We love crafting because...
1) Making things feels GREAT!
Creative activities produce dopamine, a feel-good chemical which acts as a natural anti-depressant. Every stage of crafting feels good for us - buying new supplies, anticipating a craft date, physically making something, learning how to improve, admiring our creation, sharing our successes and giving handmade items to friends and family. Happiness at every step!
2) Crafting is therapeutic.
It’s been scientifically proven that getting into the flow of creativity has multiple benefits for your mental health and wellbeing. Whether you’re physically expressing yourself through paint, moulding mud into ceramics or mindfully colouring in, you’re guaranteed to feel better having done something creative, therapeutic and relaxing with your hands!
3) Creativity is good for your brain.
Whether you’re solving a problem (wondering how the hell to attach a pompom to a keyring) or challenging yourself (like following a tricky knitting pattern) you’re helping develop the neuroplasticity of your brain. Neuroscientists have studied the effects of crafting on the brain, and found that creative pursuits can protect against the effects of ageing, and reduce your chances of developing mild cognitive impairment by 30% to 50%.
4) Creativity is good for your body.
Finicky projects enable you to develop your fine motor dexterity and hand-eye coordination, whilst larger scale creative projects like chainsaw carving and painting huge canvases increases your spacial awareness, your endurance and depending on how exuberantly you work, can be a workout! We’re sure Jackson Pollock worked up a sweat on his splatter-paintings...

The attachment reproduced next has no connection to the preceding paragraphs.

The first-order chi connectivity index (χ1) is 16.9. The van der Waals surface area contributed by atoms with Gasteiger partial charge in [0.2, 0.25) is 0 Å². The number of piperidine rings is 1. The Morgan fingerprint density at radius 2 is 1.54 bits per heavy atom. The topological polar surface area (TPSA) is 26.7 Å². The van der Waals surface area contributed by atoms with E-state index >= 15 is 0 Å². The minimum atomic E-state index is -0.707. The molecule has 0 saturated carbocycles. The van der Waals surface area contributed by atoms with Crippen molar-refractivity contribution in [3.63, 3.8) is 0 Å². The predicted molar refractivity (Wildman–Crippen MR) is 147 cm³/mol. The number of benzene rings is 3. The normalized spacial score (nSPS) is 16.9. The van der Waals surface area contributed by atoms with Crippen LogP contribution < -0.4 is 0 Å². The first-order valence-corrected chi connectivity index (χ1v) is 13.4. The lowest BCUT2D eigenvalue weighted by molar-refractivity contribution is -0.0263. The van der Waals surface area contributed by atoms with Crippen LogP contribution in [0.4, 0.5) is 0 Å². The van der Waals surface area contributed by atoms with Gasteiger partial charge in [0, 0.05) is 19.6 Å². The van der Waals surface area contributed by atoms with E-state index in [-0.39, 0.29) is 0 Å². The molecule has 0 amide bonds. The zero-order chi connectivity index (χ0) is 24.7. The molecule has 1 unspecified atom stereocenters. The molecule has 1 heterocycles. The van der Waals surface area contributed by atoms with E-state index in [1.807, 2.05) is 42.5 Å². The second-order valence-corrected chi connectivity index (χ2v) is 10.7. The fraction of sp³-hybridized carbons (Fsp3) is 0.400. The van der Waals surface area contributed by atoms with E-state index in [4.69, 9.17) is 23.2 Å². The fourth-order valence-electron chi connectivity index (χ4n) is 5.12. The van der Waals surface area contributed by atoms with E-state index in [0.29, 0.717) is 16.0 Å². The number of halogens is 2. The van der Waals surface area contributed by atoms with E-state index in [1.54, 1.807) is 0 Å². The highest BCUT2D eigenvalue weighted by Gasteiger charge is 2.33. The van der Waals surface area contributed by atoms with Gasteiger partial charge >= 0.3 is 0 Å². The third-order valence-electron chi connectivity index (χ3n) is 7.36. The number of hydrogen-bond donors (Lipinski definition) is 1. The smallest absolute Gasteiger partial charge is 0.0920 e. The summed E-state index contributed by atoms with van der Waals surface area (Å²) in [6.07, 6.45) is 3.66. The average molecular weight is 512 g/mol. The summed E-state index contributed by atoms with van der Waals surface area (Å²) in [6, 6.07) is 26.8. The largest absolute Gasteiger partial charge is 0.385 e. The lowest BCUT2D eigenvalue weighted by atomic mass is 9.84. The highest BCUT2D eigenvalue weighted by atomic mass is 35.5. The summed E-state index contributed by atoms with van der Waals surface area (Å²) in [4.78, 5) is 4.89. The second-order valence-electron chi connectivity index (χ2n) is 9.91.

5) Crafting is great for your social life.
Whether you create alone and share your creations with others who share your passion, or in a group where you’re meeting new people or spending time with friends, you’re developing social connectedness and friendships. I love when I’ve spent time with my friends making things we both cherish, then years later we remember the fun we had, or laugh at how it all went wrong at the time! Also, we’ve never had an awful person attend a Crafternoon - literally everyone who’s attended has been lovely, so our workshops are always full of great people and good vibes!
6) Creativity helps you to grow.
By creating, you’re always learning new skills, improving your artistic capabilities and gaining confidence in your ability to do things. You may paint every weekend, or have never picked up a paintbrush, and yet there’s something to be learnt every time you have a go, especially when guided by someone else or trying out a new technique or subject.
7) Crafting allows us time to switch off and live more slowly.
Crafting fits into the whole slow-living movement because it forces us to physically not be part of the fast-paced high-tech society that’s around us, and often allows us to reconnect with the roots of a material (e.g spinning your own yarn from wool) or a process (e.g weaving baskets and considering the many hundreds of years women before us have woven baskets to aid with hunting and gathering).
8) Crafting boosts our self-esteem.
Anyone (even those who think they’re “not creative”) can craft. You don’t need to be artistic to wield a glue-gun, you needn’t have 20/20 vision to try fabric-dying, and you can be as clumsy as anything and still be able to weave. What you make may not be perfect, but it’s made by YOU, and you are awesome, thus your creation is awesome and worthy and absolutely made with love!
9) Craft can save the world.
Upcycling old items to give them a new lease of life is one way we can work towards reducing waste, reusing items and recycling materials so we have less of an impact on our planet. There are also numerous craft movements helping to rid the world of waste, like Boomerang Bags, and some great resources on how to craft more sustainably!
10) Craft can change the world.
Craftivism, or the use of craft as a gentle form of activism, is a growing phenomenon which is making actual ripples in real-world problems. The Craftivist Collective have made Marks & Spencers pay their suppliers a living wage by stitching hankies, Tal Fitzpatrick’s quilt for the Prime Minister begs things like “PMPLZ ed homelessness”, and microRevolt’s Nike Blanket Petition, knitted over 5 years, protested for fair payment for sweat-shop workers.
I’m sure there are more reasons why crafting is the best, and I’d love to hear why you choose to make, and why you think it’s so bloody awesome too!
Love and creativity, Stacey from My Crafternoons xXx